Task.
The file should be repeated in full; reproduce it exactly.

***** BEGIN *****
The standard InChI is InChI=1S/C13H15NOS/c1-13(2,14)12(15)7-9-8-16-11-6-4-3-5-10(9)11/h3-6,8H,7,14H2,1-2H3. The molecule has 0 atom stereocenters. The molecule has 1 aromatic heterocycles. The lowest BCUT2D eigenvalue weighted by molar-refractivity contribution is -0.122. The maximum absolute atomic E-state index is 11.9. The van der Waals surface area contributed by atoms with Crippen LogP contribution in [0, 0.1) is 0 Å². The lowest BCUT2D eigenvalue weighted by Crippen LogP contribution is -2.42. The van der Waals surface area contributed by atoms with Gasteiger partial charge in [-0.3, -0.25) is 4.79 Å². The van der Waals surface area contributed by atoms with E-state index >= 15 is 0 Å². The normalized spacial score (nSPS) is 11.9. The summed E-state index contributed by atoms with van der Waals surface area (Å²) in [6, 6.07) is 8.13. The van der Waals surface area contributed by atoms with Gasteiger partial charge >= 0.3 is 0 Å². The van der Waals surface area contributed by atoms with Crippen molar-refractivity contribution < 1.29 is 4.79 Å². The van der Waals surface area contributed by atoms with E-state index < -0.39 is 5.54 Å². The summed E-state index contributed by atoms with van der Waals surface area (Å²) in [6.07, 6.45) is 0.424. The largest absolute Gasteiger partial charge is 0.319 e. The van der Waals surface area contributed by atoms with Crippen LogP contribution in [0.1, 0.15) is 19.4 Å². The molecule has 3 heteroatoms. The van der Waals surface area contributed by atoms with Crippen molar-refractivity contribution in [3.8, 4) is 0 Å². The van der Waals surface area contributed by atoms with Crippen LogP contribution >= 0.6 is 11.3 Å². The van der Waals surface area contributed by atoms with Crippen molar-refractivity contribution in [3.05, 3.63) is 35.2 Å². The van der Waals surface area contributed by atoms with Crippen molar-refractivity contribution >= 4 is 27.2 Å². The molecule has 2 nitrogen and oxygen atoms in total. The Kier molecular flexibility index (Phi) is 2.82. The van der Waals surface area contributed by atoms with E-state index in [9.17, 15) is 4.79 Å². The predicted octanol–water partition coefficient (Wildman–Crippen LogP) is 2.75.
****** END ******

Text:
The standard InChI is InChI=1S/C13H15NOS/c1-13(2,14)12(15)7-9-8-16-11-6-4-3-5-10(9)11/h3-6,8H,7,14H2,1-2H3. The molecule has 0 atom stereocenters. The molecule has 1 aromatic heterocycles. The lowest BCUT2D eigenvalue weighted by molar-refractivity contribution is -0.122. The maximum absolute atomic E-state index is 11.9. The van der Waals surface area contributed by atoms with Crippen LogP contribution in [0, 0.1) is 0 Å². The lowest BCUT2D eigenvalue weighted by Crippen LogP contribution is -2.42. The van der Waals surface area contributed by atoms with Gasteiger partial charge in [-0.3, -0.25) is 4.79 Å². The van der Waals surface area contributed by atoms with E-state index >= 15 is 0 Å². The normalized spacial score (nSPS) is 11.9. The summed E-state index contributed by atoms with van der Waals surface area (Å²) in [6, 6.07) is 8.13. The van der Waals surface area contributed by atoms with Gasteiger partial charge >= 0.3 is 0 Å². The van der Waals surface area contributed by atoms with Crippen molar-refractivity contribution < 1.29 is 4.79 Å². The van der Waals surface area contributed by atoms with E-state index < -0.39 is 5.54 Å². The summed E-state index contributed by atoms with van der Waals surface area (Å²) in [6.07, 6.45) is 0.424. The largest absolute Gasteiger partial charge is 0.319 e. The van der Waals surface area contributed by atoms with Crippen LogP contribution in [0.1, 0.15) is 19.4 Å². The molecule has 3 heteroatoms. The van der Waals surface area contributed by atoms with Crippen molar-refractivity contribution in [3.8, 4) is 0 Å². The van der Waals surface area contributed by atoms with Crippen LogP contribution >= 0.6 is 11.3 Å². The van der Waals surface area contributed by atoms with Crippen molar-refractivity contribution in [3.05, 3.63) is 35.2 Å². The van der Waals surface area contributed by atoms with Crippen molar-refractivity contribution >= 4 is 27.2 Å². The molecule has 2 nitrogen and oxygen atoms in total. The Kier molecular flexibility index (Phi) is 2.82. The van der Waals surface area contributed by atoms with E-state index in [9.17, 15) is 4.79 Å². The predicted octanol–water partition coefficient (Wildman–Crippen LogP) is 2.75.